The Straw Dolls
Aside from the suspects, by far the biggest clue in the True Detective season 3 premiere is the straw dolls. Multiple of these are found in the woods leading towards Will's body. It's later discovered that Julie received one at some point on Halloween night while trick or treating, likely from two adults dressed as ghosts. This implies multiple people are involved in the disappearance, seemingly undermining cases against Dan O'Brien and Ted Lagrange - and pointing back towards Freddy Burns.
It's speculated in 2015 by the documentarian that they could be linked to a pedophile ring, which presents a very clear and disturbing motive, although what's most interesting is that, 35 years later, they're still being speculated on: the real purpose and what they represent isn't known and, despite being a key clue for Hays, aren't ultimately essential for the eventual conviction.
The Letter From The Kidnapper
At the end of the True Detective season 3 premiere, the Purcells receive a letter allegedly from the kidnapper. It reads, "Do not worry. Julie is in a good place and safe. The children shud [sic] laugh. Do not look. Let go." The first part is rather simple (especially knowing from the future timelines that Julie is alive), but the second half is as confusing as it is disturbing.
Taking the letter as genuine and earnest, it would seem whoever's taken Julie aims to keep her safe. This again brings us back to thinking it's someone the Purcells know. The ambiguity of the letter stops any strong confusions, but the previously discussed mystery over her parentage would feel like a strong marker.
There's a WRONG Suspect In True Detective Season 3
There's a major clue baked into the very framing of True Detective season 3, something that doesn't provide any direct evidence for the abductor but does shine everything in another light: there's a misleading or outright wrong suspect. In 1990, the reemergence of Julie Purcell is enough for whoever is found guilty to attempt to overturn the verdict; suggesting that pieces come together in the wrong way. A key part of this would look to be Larson forcing the case to a premature conclusion, meaning Hays and West are unable to take in all the evidence.
What this means when trying to crack True Detective season 3 is that a lot of 1980-set developments could be misleading by context, seeing the audience led to suspect characters they shouldn't.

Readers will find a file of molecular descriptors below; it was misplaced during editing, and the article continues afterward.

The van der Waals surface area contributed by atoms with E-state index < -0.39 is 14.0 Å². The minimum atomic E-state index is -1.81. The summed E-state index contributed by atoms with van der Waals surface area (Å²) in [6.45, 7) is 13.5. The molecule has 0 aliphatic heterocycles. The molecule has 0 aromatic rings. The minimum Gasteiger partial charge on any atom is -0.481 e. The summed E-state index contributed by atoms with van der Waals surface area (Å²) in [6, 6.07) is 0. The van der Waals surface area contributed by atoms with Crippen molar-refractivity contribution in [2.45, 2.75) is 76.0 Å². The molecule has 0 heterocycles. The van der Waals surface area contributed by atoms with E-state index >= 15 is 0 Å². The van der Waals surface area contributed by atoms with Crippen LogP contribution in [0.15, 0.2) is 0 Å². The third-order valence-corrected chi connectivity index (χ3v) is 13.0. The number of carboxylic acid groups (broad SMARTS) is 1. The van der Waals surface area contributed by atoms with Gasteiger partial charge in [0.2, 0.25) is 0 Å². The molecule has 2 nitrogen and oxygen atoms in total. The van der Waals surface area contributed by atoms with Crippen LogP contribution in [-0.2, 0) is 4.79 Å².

Wayne Hays' Memory Calls Everything Into Doubt
Beyond the potentially wrongful conviction, there's a lot of the premiere episode that feels subjective. True Detective season 3 is clearly about perception, with the 1980 investigation only told because of the appeal and the documentary (whose presenter has some ulterior motives), with Hays' account of events built on defending his actions and working against the effects of what appears to be Alzheimer's. Nothing is being shown straight, and that's the point; True Detective is never about simply about solving the case, it's the meaning behind the solving.
In this situation, the themes of time and confusion means there's potential for some actively misleading clues or misrepresented events; nothing so far has lined up with that, but the ending of episode 2, with Hays stood in the middle of a street at night not knowing how he got there, makes it a distinct possibility.
What Happens Next In True Detective Season 3
However, as misleading as it could prove to be, the non-chronological narrative for True Detective season 3 does mean we get teases of events still to come in 1980 and 1990. The documentary interviewer alludes to a high body count associated with the case, meaning that there is surely a lot more death to expect.
There are also some big clues to evolution in Hays life. Between 1990 and 2015, his wife dies and he becomes estranged from his daughter. In fact, it's hinted that him doing the documentary is to allow him to revisit these events and somehow find closure. He may also want to do the same with his partner, Roland West, who it's alluded is no longer around in 1990. All in all, there's a lot more still to go down.